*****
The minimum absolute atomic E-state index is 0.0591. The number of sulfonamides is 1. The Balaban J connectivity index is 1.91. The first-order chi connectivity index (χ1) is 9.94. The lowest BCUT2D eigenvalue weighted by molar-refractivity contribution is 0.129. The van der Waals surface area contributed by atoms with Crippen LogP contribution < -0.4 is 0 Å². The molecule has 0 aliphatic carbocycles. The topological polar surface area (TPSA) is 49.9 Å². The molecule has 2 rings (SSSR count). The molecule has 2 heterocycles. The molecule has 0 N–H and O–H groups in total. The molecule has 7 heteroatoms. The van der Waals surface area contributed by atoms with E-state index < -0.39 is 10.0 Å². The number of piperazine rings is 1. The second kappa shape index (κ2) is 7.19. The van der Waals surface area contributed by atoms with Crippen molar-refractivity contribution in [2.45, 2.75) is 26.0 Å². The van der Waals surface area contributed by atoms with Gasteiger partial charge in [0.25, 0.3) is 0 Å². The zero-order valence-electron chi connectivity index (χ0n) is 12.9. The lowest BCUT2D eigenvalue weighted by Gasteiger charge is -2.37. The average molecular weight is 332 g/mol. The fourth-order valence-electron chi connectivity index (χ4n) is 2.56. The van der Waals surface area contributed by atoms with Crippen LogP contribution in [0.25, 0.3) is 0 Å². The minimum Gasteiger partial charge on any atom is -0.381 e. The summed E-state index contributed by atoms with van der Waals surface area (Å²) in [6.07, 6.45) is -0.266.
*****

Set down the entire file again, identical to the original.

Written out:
The minimum absolute atomic E-state index is 0.0591. The number of sulfonamides is 1. The Balaban J connectivity index is 1.91. The first-order chi connectivity index (χ1) is 9.94. The lowest BCUT2D eigenvalue weighted by molar-refractivity contribution is 0.129. The van der Waals surface area contributed by atoms with Crippen LogP contribution < -0.4 is 0 Å². The molecule has 0 aliphatic carbocycles. The topological polar surface area (TPSA) is 49.9 Å². The molecule has 2 rings (SSSR count). The molecule has 2 heterocycles. The molecule has 0 N–H and O–H groups in total. The molecule has 7 heteroatoms. The van der Waals surface area contributed by atoms with E-state index < -0.39 is 10.0 Å². The number of piperazine rings is 1. The second kappa shape index (κ2) is 7.19. The van der Waals surface area contributed by atoms with Crippen molar-refractivity contribution in [2.45, 2.75) is 26.0 Å². The van der Waals surface area contributed by atoms with Gasteiger partial charge in [0.25, 0.3) is 0 Å². The zero-order valence-electron chi connectivity index (χ0n) is 12.9. The lowest BCUT2D eigenvalue weighted by Gasteiger charge is -2.37. The average molecular weight is 332 g/mol. The fourth-order valence-electron chi connectivity index (χ4n) is 2.56. The van der Waals surface area contributed by atoms with Crippen LogP contribution in [0.25, 0.3) is 0 Å². The minimum Gasteiger partial charge on any atom is -0.381 e. The summed E-state index contributed by atoms with van der Waals surface area (Å²) in [6.07, 6.45) is -0.266.